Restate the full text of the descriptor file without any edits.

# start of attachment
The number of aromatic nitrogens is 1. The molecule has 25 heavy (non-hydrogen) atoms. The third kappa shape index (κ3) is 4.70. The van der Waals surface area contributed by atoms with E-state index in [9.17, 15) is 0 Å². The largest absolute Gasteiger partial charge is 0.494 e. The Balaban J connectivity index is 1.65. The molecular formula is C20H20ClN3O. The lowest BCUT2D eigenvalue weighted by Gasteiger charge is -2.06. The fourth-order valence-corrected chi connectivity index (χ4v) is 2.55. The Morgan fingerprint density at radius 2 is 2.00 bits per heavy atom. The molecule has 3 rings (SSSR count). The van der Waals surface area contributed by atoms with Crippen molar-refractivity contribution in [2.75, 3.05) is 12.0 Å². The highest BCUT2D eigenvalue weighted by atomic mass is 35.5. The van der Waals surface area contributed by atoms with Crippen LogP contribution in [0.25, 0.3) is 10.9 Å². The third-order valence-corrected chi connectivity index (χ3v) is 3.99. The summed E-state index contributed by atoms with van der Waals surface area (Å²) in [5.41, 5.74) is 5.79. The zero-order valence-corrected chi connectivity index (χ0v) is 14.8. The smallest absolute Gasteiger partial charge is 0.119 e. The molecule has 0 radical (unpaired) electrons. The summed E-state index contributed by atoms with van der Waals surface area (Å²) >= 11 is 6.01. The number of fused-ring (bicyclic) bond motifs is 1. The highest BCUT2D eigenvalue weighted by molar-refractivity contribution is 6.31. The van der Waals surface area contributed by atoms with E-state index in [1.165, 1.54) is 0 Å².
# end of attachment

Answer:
The number of aromatic nitrogens is 1. The molecule has 25 heavy (non-hydrogen) atoms. The third kappa shape index (κ3) is 4.70. The van der Waals surface area contributed by atoms with E-state index in [9.17, 15) is 0 Å². The largest absolute Gasteiger partial charge is 0.494 e. The Balaban J connectivity index is 1.65. The molecular formula is C20H20ClN3O. The lowest BCUT2D eigenvalue weighted by Gasteiger charge is -2.06. The fourth-order valence-corrected chi connectivity index (χ4v) is 2.55. The Morgan fingerprint density at radius 2 is 2.00 bits per heavy atom. The molecule has 3 rings (SSSR count). The van der Waals surface area contributed by atoms with Crippen molar-refractivity contribution in [2.75, 3.05) is 12.0 Å². The highest BCUT2D eigenvalue weighted by atomic mass is 35.5. The van der Waals surface area contributed by atoms with Crippen LogP contribution in [0.25, 0.3) is 10.9 Å². The third-order valence-corrected chi connectivity index (χ3v) is 3.99. The summed E-state index contributed by atoms with van der Waals surface area (Å²) in [5.41, 5.74) is 5.79. The zero-order valence-corrected chi connectivity index (χ0v) is 14.8. The smallest absolute Gasteiger partial charge is 0.119 e. The molecule has 0 radical (unpaired) electrons. The summed E-state index contributed by atoms with van der Waals surface area (Å²) >= 11 is 6.01. The number of fused-ring (bicyclic) bond motifs is 1. The highest BCUT2D eigenvalue weighted by molar-refractivity contribution is 6.31. The van der Waals surface area contributed by atoms with E-state index in [1.165, 1.54) is 0 Å².